A Muslim woman wears a burkini, a swimsuit that leaves only the face, hands and feet exposed, as she swims in the Mediterranean Sea in Marseille, France, August 17, 2016.

About 30 French mayors have been urged to follow a court ruling which overturned a controversial burkini ban in a resort town.

France’s top administrative court suspended the ban in Villeneuve-Loubet on Friday on civil liberties grounds.

However, a number of mayors have said they will continue applying the bathing suit ban.

The human rights lawyer who brought Friday’s case has said he will take each town to court.

The ruling by the Council of State found that the ban in Villeneuve-Loubet “seriously and clearly illegally breached fundamental freedoms”.

Town hall authorities in Nice and Frejus, as well as in the Corsican village of Sisco, have vowed to keep the bans in place.

Responding to the ruling, Villeneuve-Loubet’s Mayor, Lionnel Luca, said: “We need to decide if we want a smiley, friendly version of sharia law on our beaches or if we want the rules of the [French] Republic to be implemented.”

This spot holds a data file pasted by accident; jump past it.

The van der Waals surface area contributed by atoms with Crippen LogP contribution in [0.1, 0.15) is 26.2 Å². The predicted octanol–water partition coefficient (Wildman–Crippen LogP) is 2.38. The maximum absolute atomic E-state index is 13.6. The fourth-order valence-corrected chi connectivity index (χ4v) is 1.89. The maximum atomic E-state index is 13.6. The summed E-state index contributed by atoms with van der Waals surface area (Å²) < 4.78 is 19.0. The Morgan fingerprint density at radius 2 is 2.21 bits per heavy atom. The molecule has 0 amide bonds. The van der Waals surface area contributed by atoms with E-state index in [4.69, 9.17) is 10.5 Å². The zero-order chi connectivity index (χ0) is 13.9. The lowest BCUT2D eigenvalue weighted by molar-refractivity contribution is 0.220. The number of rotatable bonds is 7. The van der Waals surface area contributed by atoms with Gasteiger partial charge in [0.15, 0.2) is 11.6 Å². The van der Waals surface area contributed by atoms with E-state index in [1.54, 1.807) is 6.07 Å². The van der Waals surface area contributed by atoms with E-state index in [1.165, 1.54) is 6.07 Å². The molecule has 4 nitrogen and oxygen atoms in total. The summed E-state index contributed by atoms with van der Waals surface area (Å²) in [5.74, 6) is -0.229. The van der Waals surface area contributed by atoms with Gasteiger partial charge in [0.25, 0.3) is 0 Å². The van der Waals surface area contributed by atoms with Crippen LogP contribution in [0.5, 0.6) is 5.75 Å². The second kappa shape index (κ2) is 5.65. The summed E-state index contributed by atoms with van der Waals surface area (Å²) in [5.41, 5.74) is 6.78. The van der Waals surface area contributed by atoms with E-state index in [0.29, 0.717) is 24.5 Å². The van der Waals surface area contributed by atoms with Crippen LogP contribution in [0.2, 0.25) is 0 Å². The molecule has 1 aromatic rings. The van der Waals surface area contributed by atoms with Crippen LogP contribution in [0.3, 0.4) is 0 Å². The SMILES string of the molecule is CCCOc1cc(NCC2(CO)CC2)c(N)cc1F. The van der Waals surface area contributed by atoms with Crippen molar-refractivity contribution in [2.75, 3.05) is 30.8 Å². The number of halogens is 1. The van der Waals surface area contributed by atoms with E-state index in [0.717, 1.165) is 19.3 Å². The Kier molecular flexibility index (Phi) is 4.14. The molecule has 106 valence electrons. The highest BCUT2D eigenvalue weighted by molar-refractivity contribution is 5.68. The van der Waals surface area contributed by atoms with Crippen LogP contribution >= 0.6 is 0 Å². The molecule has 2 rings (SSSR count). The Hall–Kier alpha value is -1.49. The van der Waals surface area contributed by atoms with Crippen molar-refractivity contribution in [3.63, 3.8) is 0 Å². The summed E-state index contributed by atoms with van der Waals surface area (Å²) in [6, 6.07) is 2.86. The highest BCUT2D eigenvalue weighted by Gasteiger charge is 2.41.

French PM Manual Valls wrote on Facebook in support of the bans, saying burkinis were “the affirmation of political Islam in the public space”.

A lawyer for the Council of State, Francois Molinie, told Le Monde newspaper that mayors of towns still imposing the ban could continue in the short term.

However, he said that they might then face legal action in administrative tribunals which would base their rulings on that of the higher court.

Burkinis were not mentioned by name in the bans, with the order simply saying beachwear must be respectful of good public manners and the principle of secularism.

Authorities had said that they were concerned about the public order implications of the religious clothing, especially after attacks in Nice and Paris carried out by people influenced by Islamist extremism.

But while opinion polls suggested most French people backed the bans, they ignited fierce debate in France and around the world, with Muslims saying they were being unfairly targeted.

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